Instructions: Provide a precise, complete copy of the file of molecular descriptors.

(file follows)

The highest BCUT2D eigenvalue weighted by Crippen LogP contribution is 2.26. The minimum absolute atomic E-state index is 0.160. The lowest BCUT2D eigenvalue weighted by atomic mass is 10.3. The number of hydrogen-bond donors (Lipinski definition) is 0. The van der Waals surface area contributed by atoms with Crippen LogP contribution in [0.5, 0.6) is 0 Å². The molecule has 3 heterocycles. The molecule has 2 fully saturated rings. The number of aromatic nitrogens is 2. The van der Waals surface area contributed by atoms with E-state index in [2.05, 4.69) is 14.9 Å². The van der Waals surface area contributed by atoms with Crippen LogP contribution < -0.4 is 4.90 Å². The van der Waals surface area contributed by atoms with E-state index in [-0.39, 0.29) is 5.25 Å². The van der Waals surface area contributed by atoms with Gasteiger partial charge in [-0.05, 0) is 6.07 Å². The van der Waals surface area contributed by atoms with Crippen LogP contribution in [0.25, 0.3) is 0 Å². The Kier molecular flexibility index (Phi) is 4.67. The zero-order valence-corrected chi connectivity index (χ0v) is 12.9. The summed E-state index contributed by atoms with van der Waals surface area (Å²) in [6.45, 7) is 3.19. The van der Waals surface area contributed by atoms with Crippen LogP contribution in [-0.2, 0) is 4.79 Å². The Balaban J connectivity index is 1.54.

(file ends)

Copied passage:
The highest BCUT2D eigenvalue weighted by Crippen LogP contribution is 2.26. The minimum absolute atomic E-state index is 0.160. The lowest BCUT2D eigenvalue weighted by atomic mass is 10.3. The number of hydrogen-bond donors (Lipinski definition) is 0. The van der Waals surface area contributed by atoms with Crippen LogP contribution in [0.5, 0.6) is 0 Å². The molecule has 3 heterocycles. The molecule has 2 fully saturated rings. The number of aromatic nitrogens is 2. The van der Waals surface area contributed by atoms with E-state index in [2.05, 4.69) is 14.9 Å². The van der Waals surface area contributed by atoms with Crippen LogP contribution < -0.4 is 4.90 Å². The van der Waals surface area contributed by atoms with E-state index in [-0.39, 0.29) is 5.25 Å². The van der Waals surface area contributed by atoms with Gasteiger partial charge in [-0.05, 0) is 6.07 Å². The van der Waals surface area contributed by atoms with Crippen LogP contribution in [0.25, 0.3) is 0 Å². The Kier molecular flexibility index (Phi) is 4.67. The zero-order valence-corrected chi connectivity index (χ0v) is 12.9. The summed E-state index contributed by atoms with van der Waals surface area (Å²) in [6.45, 7) is 3.19. The van der Waals surface area contributed by atoms with Crippen LogP contribution in [-0.2, 0) is 4.79 Å². The Balaban J connectivity index is 1.54.